• Sons of God. “For in Christ you are all sons of God, through faith. For as many of you as were baptised into Christ have put on Christ… and if you are Christ’s then you are Abraham’s offspring, heirs according to promise.” (Gal. 3:26-29) These verses join up a lot of stuff: justification through faith, Abrahamic promise and Sonship. The premier blessing received through faith, the premier blessing in Christ, is to be sons of God, adoption. The blessing in Christ is to be in Christ. With the same status as Christ. With the same love from the Father as Christ. These are unbelievable things to say. As sons we are heirs to the Abrahamic inheritance (3:29; 4:1,30) – that is the inheritance of the kingdom of God (5:20) – but that is for the future (note: ‘will inherit’). The blessing for now (and eternity) is to be called children of God, one with Christ, participating in the Godhead, filled with the Spirit who calls out “Abba”.

A couple of things that flow from this:

  1. The prosperity gospel is onto something very important. It is wrong to fix on physical blessings as the main thing. And it fails to read Scripture as all about Christ. But it is  absolutely right to insist that the gospel is blessing. The good news is actually good news. In our concern to avoid the prosperity gospel and stick to the ‘old gospel’ we can end up saying, “Look, you don’t want to go to hell do you? So believe in Jesus and you won’t go there. Following him is going to be really hard and you might have to stop doing lots of fun stuff but at least you won’t go to the hot place when you die.” I caricature. But there is a real danger that we actually buy the devil’s ancient lie that God is not really good, the world is good, sin is fun, God might be necessary but he’s not really that great to be around. So you might as well wait till your death bed to convert. That’s a lie. Jesus is really really good. The gospel is about blessing – the sweetness of complete forgiveness, being saved by Jesus and united to him, being utterly known and utterly loved as God’s children.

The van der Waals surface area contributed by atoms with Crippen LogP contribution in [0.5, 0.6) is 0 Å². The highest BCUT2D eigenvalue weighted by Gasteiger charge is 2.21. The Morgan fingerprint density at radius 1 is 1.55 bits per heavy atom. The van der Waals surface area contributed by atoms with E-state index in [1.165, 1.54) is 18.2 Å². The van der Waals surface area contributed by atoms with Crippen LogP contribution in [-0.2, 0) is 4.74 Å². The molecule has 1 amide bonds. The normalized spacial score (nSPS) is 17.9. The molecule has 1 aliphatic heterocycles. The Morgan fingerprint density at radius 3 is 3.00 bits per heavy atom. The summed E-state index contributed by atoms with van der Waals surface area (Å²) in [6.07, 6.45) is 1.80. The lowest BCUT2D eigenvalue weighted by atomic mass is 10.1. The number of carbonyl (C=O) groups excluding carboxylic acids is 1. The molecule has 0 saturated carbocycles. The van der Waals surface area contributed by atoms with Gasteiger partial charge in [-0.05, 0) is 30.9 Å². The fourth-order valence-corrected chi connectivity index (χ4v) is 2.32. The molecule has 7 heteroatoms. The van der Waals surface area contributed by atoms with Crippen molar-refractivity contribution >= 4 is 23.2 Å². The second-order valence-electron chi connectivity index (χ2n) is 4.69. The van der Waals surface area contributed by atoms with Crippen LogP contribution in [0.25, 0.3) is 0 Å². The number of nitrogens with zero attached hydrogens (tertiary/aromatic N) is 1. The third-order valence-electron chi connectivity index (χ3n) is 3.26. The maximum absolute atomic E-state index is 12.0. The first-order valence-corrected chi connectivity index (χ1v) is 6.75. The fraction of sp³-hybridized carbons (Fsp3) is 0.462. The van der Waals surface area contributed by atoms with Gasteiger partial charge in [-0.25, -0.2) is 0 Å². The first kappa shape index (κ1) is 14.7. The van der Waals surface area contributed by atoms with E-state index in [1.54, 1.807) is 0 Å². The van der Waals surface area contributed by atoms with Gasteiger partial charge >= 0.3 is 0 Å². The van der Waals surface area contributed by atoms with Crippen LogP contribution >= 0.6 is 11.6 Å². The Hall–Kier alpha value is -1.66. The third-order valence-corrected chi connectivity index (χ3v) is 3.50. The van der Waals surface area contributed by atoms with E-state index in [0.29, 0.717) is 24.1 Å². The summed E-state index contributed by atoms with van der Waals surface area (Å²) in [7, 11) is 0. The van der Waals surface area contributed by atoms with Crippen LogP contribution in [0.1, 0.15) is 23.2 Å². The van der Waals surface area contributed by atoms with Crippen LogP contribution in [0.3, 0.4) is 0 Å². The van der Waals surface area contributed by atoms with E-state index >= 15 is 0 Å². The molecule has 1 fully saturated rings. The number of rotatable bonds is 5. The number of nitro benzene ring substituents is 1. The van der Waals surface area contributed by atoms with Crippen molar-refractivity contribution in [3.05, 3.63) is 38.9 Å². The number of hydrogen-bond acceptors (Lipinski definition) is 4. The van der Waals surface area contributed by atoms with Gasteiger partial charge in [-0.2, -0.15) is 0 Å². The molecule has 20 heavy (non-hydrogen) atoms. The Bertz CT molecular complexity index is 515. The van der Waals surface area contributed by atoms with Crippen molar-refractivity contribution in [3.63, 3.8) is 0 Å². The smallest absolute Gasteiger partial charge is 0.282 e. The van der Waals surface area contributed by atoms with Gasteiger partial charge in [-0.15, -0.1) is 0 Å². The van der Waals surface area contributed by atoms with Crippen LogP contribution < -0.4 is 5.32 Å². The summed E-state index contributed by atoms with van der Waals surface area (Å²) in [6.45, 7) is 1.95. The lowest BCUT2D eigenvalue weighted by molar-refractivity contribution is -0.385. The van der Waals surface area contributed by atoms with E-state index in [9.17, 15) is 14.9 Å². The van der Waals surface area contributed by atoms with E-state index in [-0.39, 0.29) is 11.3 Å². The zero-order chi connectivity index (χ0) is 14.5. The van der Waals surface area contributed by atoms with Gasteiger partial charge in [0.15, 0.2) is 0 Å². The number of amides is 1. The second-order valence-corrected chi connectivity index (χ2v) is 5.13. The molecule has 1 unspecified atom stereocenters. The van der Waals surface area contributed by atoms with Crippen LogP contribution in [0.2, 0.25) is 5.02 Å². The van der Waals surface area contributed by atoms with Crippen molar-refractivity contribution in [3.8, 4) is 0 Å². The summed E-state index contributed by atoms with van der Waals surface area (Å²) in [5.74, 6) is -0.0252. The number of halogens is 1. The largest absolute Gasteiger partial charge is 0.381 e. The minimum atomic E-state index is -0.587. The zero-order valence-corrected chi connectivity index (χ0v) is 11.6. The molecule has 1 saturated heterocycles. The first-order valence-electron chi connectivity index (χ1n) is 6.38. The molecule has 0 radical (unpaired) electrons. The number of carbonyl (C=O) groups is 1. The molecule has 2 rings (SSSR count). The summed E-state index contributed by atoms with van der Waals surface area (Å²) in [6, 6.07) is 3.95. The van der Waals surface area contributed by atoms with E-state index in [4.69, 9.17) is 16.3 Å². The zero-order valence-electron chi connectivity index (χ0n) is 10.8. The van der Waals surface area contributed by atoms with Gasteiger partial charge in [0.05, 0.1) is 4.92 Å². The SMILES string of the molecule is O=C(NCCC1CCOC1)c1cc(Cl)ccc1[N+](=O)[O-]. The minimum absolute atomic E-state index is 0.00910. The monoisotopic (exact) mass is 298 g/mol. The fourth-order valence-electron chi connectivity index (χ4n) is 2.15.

2. Mission is not about bringing some vague blessing to the world. If we are New Testament believers, it is about bringing the gospel of Jesus to the world – the gospel of justification by faith alone in Christ alone. This will in turn lead to a lot of transformation on every level of society, but the cutting edge of mission is the proclamation to fellow sinners of Christ crucified.


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I’ve just found an English translation of Luther’s commentary on Galatians online here. Blistering stuff and incredibly contemporary. This is a bit on Gal. 1:11:

If it were not for the example of the Galatian churches I would never have thought it possible that anybody who had received the Word of God with such eagerness as they had, could so quickly let go of it.